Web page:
A meeting of the GUUAM group's national coordinating committee convened on 22 March in Baku, according to Baku Today. The meeting was attended by visiting officials from all GUUAM member states -- Azerbaijan, Georgia, Ukraine, Uzbekistan, and Moldova. A number of foreign ambassadors in Baku and representatives of international financial organizations also attended the opening session. According to Azerbaijani Deputy Foreign Minister Araz Azimov, the meeting agenda includes the security of GUUAM transport and energy routes; the promotion of trade and transport; frontier and customs control; and the planned establishment of a regional center to coordinate combating terrorism, organized crime, and narcotics trafficking. The meeting also resolved to increase cooperation with the United States in the global war on terrorism and will discuss new initiatives with Bulgaria, Hungary, Romania, and Turkey. Originally established as a four-nation regional-security group in October 1997, the group was widely seen as an attempt to counter the Russia-dominated CIS. It was expanded to include Uzbekistan in 1999, although Uzbek participation in GUUAM has generally been inconsistent in recent years. The current meeting represents a new attempt to reactivate the group after a significant period of inactivity. RG

U.S.-GEORGIAN BILATERAL SECURITY AGREEMENT SIGNED
Georgian Prime Minister Zurab Zhvania and U.S. Ambassador to Georgia Richard Miles signed a new bilateral agreement on security assistance on 23 March, Civil Georgia reported. Under the terms of the agreement, the United States is to provide almost $2.5 million in assistance to reform and modernize Georgian law enforcement agencies. The assistance is to upgrade and expand the Georgian Police Academy, create a new criminal forensic lab, and finance enhanced legal capabilities of the Georgian government. RG

WEAPONS CACHE UNCOVERED NEAR GEORGIAN-RUSSIAN BORDER
Georgian Interior Minister Giorgi Baramidze announced that his forces uncovered a weapons cache on 23 March near the Georgian border with Russia, ITAR-TASS and Civil Georgia reported. The weapons cache contained 40 surface-to-air missiles, 20 makeshift missile launchers, and assorted small arms. The Interior Minster added that the weapons are believed to belong to Chechen fighters who reportedly hid them in Georgia "several years ago." RG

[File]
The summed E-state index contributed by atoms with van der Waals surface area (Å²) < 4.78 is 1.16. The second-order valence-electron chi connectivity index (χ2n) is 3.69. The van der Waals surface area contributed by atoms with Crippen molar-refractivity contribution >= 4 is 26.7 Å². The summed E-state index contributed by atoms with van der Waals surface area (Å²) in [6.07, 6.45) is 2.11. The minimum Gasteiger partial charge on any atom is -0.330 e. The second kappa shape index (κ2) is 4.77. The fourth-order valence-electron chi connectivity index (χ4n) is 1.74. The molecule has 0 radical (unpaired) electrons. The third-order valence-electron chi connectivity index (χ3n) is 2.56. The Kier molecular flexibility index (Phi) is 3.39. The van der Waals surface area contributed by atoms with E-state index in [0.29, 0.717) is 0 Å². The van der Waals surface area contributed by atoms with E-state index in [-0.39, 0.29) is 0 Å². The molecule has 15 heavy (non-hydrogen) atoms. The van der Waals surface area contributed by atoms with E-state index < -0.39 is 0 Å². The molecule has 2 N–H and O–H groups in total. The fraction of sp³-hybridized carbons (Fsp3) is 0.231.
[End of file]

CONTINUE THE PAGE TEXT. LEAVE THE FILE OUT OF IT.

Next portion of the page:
ADJAR LEADER PLEDGES PARTICIPATION IN APPROACHING PARLIAMENTARY ELECTION
In a televised address on 23 March, Adjar Supreme Council Chairman Aslan Abashidze pledged that Adjaria will fully participate in the national parliamentary elections set for 28 March, ITAR-TASS and the "Georgian Times" reported. Abashidze added that his Democratic Revival Union party will press the new parliament for legislation formally granting Adjaria the status of a free economic zone. Abashidze also announced his intention to run for re-election in the Adjarian election set for 2006. RG

BRITISH AIRWAYS ANNOUNCES PULLOUT FROM GEORGIA
A spokesman of the Tbilisi office of British Airways announced on 22 March that the company has decided to pull out from the country, Civil Georgia and the "Georgian Times" reported. The British Airways statement explained that "the Georgian Civil Aviation Authorities remain determined to obstruct the resumption of air services between Georgia and the United Kingdom" by British Mediterranean Airways, a franchise partner of British Airways. It announced that British Airways will cease its Georgian operations at the end of the month. The Georgian authorities canceled the license for British Mediterranean Airways, which was conducting London-Tbilisi flights two times a week, last April after a dispute over unpaid taxes and contractual disputes with the Georgian Airzena flagship carrier. RG